Beautiful weather continues and today’s lack of fog and strong winds made it a really perfect summer day. The barometer rose steadily all day and the outlook is for more of the same.
Thirty-five whale-watching boats were noted in the reserve today and some may have been missed as I made a mad dash to “civilization” during the late afternoon slack tide. It is quite a process getting the boat launched and then back up into the boat shed but the good coffee I picked up made it all worthwhile. Back on the rock now with 600 sea lions and one Elephant Seal.
Killer Whales were within sight today, out in Juan de Fuca Strait, but not in the reserve and that was why there was high traffic by the boats, stopping by to see the sea lions.
I spent an hour this morning in the tower, photographing the tagged/branded animals that I have been recording. It is really nice to have a birds’ eye view of the rookery. Speaking of rooks, there were two ravens this morning. Until today I have only seen solo ravens. The evening bird continues to be a mystery to me, I can only describe the call as being high pitched and saying something like chee bedee be dee be dee. From the few glimpses I have had of it in the dark (not very good glimpses) I would say that it flew like a shorebird. (turned out to be a killdeer)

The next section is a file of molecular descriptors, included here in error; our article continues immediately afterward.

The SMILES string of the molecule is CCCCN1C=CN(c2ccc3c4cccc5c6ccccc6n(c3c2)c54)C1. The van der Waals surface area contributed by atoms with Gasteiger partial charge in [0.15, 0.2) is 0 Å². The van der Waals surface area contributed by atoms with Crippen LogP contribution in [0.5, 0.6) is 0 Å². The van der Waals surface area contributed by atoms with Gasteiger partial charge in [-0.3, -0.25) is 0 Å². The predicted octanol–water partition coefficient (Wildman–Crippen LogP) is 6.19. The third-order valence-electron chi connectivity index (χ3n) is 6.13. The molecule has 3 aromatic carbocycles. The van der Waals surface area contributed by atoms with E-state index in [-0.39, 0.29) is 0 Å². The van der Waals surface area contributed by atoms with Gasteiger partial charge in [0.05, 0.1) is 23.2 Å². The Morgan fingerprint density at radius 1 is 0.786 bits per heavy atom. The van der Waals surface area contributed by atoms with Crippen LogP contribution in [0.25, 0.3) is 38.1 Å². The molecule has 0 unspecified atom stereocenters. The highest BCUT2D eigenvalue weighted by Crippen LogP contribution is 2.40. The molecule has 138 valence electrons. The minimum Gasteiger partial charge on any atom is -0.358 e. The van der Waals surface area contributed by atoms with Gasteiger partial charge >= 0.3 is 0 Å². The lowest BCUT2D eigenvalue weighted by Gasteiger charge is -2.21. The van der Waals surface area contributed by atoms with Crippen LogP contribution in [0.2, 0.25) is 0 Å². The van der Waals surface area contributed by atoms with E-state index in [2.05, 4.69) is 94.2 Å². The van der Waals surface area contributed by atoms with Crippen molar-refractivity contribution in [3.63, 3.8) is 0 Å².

Common Murres and Rhinoceros Auklets are feeding in deeper water around the reserve now and today saw an influx of California Gulls into the reserve. The Heerman’s Gulls continue to join mixed-species, feeding flocks and forage on their own but I have not seen any landing on Great Race. There are more and more Canada Geese landing every day and they are eating every new little green thing that is not a thistle. Can they be classified as pest-like?
I photo-documented more entangled sea lions today to follow up on work being done by Wendy Szaniszlo, the Vancouver Aquarium and others. I observed two California Sea Lions ring necked, one is doing very poorly with an open wound and liquid coming out of it. It looks like a white plastic strap. The other may have already been treated as it looks and acts healthy. As I was coming into to land at the jetty in the tidal race, I noticed a Steller’s Sea Lion that was ring-necked. I did not get a chance to photograph it as landing here is already exciting enough by myself. I will look for it after chores in the morning.
Chores were basic today, cleaning and organizing, sharpening tools and almost completing the new fence.